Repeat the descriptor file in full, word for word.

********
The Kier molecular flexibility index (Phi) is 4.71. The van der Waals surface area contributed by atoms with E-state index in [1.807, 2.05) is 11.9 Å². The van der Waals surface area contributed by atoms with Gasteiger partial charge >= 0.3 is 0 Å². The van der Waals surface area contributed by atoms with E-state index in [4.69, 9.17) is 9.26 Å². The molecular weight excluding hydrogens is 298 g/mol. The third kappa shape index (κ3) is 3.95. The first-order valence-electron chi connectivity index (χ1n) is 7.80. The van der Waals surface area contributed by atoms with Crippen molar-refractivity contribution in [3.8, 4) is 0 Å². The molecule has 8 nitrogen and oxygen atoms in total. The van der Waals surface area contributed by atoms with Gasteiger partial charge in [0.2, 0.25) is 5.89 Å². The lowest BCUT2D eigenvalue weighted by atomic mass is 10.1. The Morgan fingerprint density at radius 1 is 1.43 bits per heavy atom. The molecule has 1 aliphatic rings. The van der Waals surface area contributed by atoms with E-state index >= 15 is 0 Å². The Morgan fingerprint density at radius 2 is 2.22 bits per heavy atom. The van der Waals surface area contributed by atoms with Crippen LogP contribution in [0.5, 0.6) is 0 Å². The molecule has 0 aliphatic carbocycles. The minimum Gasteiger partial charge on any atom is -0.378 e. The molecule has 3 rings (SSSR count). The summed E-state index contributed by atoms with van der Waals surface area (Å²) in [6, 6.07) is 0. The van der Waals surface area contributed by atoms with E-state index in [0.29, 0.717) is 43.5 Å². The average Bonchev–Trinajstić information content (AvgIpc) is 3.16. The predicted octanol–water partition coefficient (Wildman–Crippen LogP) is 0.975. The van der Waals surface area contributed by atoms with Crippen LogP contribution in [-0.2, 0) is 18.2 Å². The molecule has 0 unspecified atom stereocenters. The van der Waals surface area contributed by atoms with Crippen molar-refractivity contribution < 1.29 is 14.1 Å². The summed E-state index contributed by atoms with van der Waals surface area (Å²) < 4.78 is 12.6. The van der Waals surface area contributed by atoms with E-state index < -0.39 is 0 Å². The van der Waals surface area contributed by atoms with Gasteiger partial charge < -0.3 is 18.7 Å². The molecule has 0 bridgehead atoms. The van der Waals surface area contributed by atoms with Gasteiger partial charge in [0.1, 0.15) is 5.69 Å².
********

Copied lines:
The Kier molecular flexibility index (Phi) is 4.71. The van der Waals surface area contributed by atoms with E-state index in [1.807, 2.05) is 11.9 Å². The van der Waals surface area contributed by atoms with Gasteiger partial charge >= 0.3 is 0 Å². The van der Waals surface area contributed by atoms with E-state index in [4.69, 9.17) is 9.26 Å². The molecular weight excluding hydrogens is 298 g/mol. The third kappa shape index (κ3) is 3.95. The first-order valence-electron chi connectivity index (χ1n) is 7.80. The van der Waals surface area contributed by atoms with Crippen molar-refractivity contribution in [3.8, 4) is 0 Å². The molecule has 8 nitrogen and oxygen atoms in total. The van der Waals surface area contributed by atoms with Gasteiger partial charge in [0.2, 0.25) is 5.89 Å². The lowest BCUT2D eigenvalue weighted by atomic mass is 10.1. The Morgan fingerprint density at radius 1 is 1.43 bits per heavy atom. The molecule has 1 aliphatic rings. The van der Waals surface area contributed by atoms with E-state index >= 15 is 0 Å². The Morgan fingerprint density at radius 2 is 2.22 bits per heavy atom. The van der Waals surface area contributed by atoms with Crippen LogP contribution in [0.5, 0.6) is 0 Å². The molecule has 0 aliphatic carbocycles. The minimum Gasteiger partial charge on any atom is -0.378 e. The molecule has 3 rings (SSSR count). The summed E-state index contributed by atoms with van der Waals surface area (Å²) in [6, 6.07) is 0. The van der Waals surface area contributed by atoms with E-state index in [0.29, 0.717) is 43.5 Å². The average Bonchev–Trinajstić information content (AvgIpc) is 3.16. The predicted octanol–water partition coefficient (Wildman–Crippen LogP) is 0.975. The van der Waals surface area contributed by atoms with Crippen LogP contribution in [-0.2, 0) is 18.2 Å². The molecule has 0 unspecified atom stereocenters. The van der Waals surface area contributed by atoms with Crippen molar-refractivity contribution < 1.29 is 14.1 Å². The summed E-state index contributed by atoms with van der Waals surface area (Å²) < 4.78 is 12.6. The van der Waals surface area contributed by atoms with E-state index < -0.39 is 0 Å². The van der Waals surface area contributed by atoms with Gasteiger partial charge < -0.3 is 18.7 Å². The molecule has 0 bridgehead atoms. The van der Waals surface area contributed by atoms with Gasteiger partial charge in [0.1, 0.15) is 5.69 Å².